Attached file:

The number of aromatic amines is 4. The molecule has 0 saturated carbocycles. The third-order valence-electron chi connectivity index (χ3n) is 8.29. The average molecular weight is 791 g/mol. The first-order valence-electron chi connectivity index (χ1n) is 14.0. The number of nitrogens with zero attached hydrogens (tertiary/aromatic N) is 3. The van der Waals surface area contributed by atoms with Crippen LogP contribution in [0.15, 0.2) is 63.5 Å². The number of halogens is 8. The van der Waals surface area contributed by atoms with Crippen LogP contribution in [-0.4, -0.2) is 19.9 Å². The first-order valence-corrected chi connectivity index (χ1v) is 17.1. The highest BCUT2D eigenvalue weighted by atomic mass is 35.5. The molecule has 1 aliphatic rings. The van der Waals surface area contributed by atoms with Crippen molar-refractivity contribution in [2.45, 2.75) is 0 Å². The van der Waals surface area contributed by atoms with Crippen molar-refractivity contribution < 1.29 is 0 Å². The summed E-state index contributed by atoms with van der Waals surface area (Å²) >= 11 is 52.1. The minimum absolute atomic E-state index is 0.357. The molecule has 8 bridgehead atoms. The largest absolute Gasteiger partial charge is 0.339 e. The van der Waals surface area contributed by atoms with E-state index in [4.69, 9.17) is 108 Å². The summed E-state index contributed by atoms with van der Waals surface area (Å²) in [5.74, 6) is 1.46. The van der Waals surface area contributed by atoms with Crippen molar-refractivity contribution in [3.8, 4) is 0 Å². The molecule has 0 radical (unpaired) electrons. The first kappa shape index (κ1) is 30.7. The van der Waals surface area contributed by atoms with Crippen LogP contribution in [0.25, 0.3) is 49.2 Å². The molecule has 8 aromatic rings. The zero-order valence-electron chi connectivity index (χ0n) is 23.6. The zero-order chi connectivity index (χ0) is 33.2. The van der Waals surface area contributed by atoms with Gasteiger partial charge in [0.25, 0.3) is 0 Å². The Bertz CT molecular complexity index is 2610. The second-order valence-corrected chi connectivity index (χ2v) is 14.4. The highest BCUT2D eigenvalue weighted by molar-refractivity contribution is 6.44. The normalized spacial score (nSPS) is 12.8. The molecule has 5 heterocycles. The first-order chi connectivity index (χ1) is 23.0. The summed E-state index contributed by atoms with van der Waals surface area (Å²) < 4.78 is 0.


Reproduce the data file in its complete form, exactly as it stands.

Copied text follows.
The number of aromatic amines is 4. The molecule has 0 saturated carbocycles. The third-order valence-electron chi connectivity index (χ3n) is 8.29. The average molecular weight is 791 g/mol. The first-order valence-electron chi connectivity index (χ1n) is 14.0. The number of nitrogens with zero attached hydrogens (tertiary/aromatic N) is 3. The van der Waals surface area contributed by atoms with Crippen LogP contribution in [0.15, 0.2) is 63.5 Å². The number of halogens is 8. The van der Waals surface area contributed by atoms with Crippen LogP contribution in [-0.4, -0.2) is 19.9 Å². The first-order valence-corrected chi connectivity index (χ1v) is 17.1. The highest BCUT2D eigenvalue weighted by atomic mass is 35.5. The molecule has 1 aliphatic rings. The van der Waals surface area contributed by atoms with Crippen molar-refractivity contribution in [2.45, 2.75) is 0 Å². The van der Waals surface area contributed by atoms with Crippen molar-refractivity contribution < 1.29 is 0 Å². The summed E-state index contributed by atoms with van der Waals surface area (Å²) >= 11 is 52.1. The minimum absolute atomic E-state index is 0.357. The molecule has 8 bridgehead atoms. The largest absolute Gasteiger partial charge is 0.339 e. The van der Waals surface area contributed by atoms with E-state index in [4.69, 9.17) is 108 Å². The summed E-state index contributed by atoms with van der Waals surface area (Å²) in [5.74, 6) is 1.46. The van der Waals surface area contributed by atoms with Crippen molar-refractivity contribution in [3.8, 4) is 0 Å². The molecule has 0 radical (unpaired) electrons. The first kappa shape index (κ1) is 30.7. The van der Waals surface area contributed by atoms with Crippen LogP contribution in [0.25, 0.3) is 49.2 Å². The molecule has 8 aromatic rings. The zero-order valence-electron chi connectivity index (χ0n) is 23.6. The zero-order chi connectivity index (χ0) is 33.2. The van der Waals surface area contributed by atoms with Gasteiger partial charge in [0.25, 0.3) is 0 Å². The Bertz CT molecular complexity index is 2610. The second-order valence-corrected chi connectivity index (χ2v) is 14.4. The highest BCUT2D eigenvalue weighted by molar-refractivity contribution is 6.44. The normalized spacial score (nSPS) is 12.8. The molecule has 5 heterocycles. The first-order chi connectivity index (χ1) is 23.0. The summed E-state index contributed by atoms with van der Waals surface area (Å²) < 4.78 is 0.